'Moon Girl And Devil Dinosaur' Should Join The Marvel Cinematic Universe In Phase 4

Marvel has just unveiled the newest comic book series in its pedigreed lineup, and I already need it to be a movie, like, yesterday. Scheduled for its official debut this fall, Marvel's new comic book Moon Girl And Devil Dinosaur (as revealed in Entertainment Weekly) will tell the story of a "pre-teen super genius named Lunella Lafayette" and her bright red Tyrannosaurus Rex companion. I know it's too late to insert a new film in the Marvel Cinematic Universe's meticulously planned Phase 3 lineup, but they should absolutely make this a priority when Phase 4 rolls around in 2020, because Moon Girl & Devil Dinosaur could absolutely be the new Rocket Raccoon and Groot... except even better, because dinosaurs.

According to EW, this new comic will actually be an adaptation of an old series simply called Devil Dinosaur , which ran for a mere nine issues back in 1978. In that iteration, Devil Dinosaur hailed from a parallel Earth called Dinosaur World, where humans lived alongside the gigantic reptiles, in a plot strikingly similar to the upcoming Pixar movie The Good Dinosaur . In the first issue of Devil Dinosaur, a young T-Rex was captured by the Killer-Folk and nearly roasted over a fire, before being rescued by Moon Boy, a hairy ape-child from the rival tribe of Small-Folk. Naturally, the Killer-Folk's flames turned Devil Dinosaur's green skin bright red and imbued him with special powers including human-level intelligence and super-strength. From that moment on, Devil Dinosaur and Moon Boy were inseparable.

Although Devil Dinosaur was quickly cancelled, the character continued to appear in one-shots and cameos throughout the years, interacting with other Marvel characters like Spider-Man, Deadpool, Godzilla (natch), and, yes, the Avengers. For his revival series, Devil Dinosaur has been paired with Moon Girl instead of Moon Boy, and he's been relocated from prehistoric Dinosaur World to modern day New York City.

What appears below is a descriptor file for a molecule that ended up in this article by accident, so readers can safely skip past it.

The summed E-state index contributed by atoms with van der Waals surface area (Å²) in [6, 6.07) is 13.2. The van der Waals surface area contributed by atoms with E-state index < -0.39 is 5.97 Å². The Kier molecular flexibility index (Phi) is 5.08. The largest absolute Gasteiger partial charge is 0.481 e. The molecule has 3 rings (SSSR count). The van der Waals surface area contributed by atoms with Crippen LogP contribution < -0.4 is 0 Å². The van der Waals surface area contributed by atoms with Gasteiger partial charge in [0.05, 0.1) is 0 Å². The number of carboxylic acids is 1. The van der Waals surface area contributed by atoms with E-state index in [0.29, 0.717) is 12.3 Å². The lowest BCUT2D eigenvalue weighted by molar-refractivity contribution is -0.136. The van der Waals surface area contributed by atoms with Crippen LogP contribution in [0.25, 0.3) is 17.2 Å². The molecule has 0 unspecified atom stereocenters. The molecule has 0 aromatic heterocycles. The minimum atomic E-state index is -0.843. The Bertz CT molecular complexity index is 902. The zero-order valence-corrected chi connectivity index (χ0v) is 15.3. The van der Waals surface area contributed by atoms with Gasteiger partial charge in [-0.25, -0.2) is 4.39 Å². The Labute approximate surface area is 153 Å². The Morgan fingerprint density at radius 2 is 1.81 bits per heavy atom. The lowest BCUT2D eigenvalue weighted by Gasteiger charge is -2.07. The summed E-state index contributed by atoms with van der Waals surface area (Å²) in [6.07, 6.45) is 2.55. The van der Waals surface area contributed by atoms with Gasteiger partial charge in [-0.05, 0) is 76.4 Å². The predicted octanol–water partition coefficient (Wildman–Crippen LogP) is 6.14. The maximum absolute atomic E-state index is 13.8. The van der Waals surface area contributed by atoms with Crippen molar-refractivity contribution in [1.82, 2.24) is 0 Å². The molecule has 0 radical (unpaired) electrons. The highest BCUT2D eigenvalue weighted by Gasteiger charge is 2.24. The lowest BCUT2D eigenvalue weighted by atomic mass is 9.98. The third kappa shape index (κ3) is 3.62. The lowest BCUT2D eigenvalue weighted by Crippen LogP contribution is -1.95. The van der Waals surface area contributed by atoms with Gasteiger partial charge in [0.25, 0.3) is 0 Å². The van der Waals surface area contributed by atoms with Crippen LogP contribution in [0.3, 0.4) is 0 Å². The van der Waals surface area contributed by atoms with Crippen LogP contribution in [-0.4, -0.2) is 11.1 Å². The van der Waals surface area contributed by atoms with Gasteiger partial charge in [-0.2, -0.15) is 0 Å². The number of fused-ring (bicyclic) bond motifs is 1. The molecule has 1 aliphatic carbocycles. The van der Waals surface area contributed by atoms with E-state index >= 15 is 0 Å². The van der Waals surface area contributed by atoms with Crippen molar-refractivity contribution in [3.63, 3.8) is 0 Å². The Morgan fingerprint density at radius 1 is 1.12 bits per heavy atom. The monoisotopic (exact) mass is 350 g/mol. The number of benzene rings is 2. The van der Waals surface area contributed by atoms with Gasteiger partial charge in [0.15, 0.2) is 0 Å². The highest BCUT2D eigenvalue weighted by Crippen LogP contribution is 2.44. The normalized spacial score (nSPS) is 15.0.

There are a lot of reasons why a film adaptation of this comic would be super exciting. Most obviously, dinosaurs are incredibly hot right now thanks to the spectacular success of Jurassic World this summer; Marvel would be remiss not to capitalize on our culture's current dino craze. How awesome would it be to watch a giant red T-Rex stomp his way into battle alongside the Hulk and sink his teeth into some nasty intergalactic villains? But the main reason Moon Girl And Devil Dinosaur could be such a good fit for the MCU is the diversity it would bring to the franchise.

Lunella Lafayette would be an unprecedented protagonist for a Marvel movie. As is well documented, most leads in the MCU to date has been a straight white man. Marvel is already seeking to rectify this oversight in Phase 3, which will introduce the studio's first diverse lead (Black Panther) and its first female lead (Captain Marvel). They will also introduce their first superhero that's not approaching (or past) middle age when 19-year-old Tom Holland debuts as Spider-Man in next year's Captain America: Civil War. But Lunella — a pre-teen, black female — would certainly be a first for Marvel... heck, a first for any superhero movie EVER.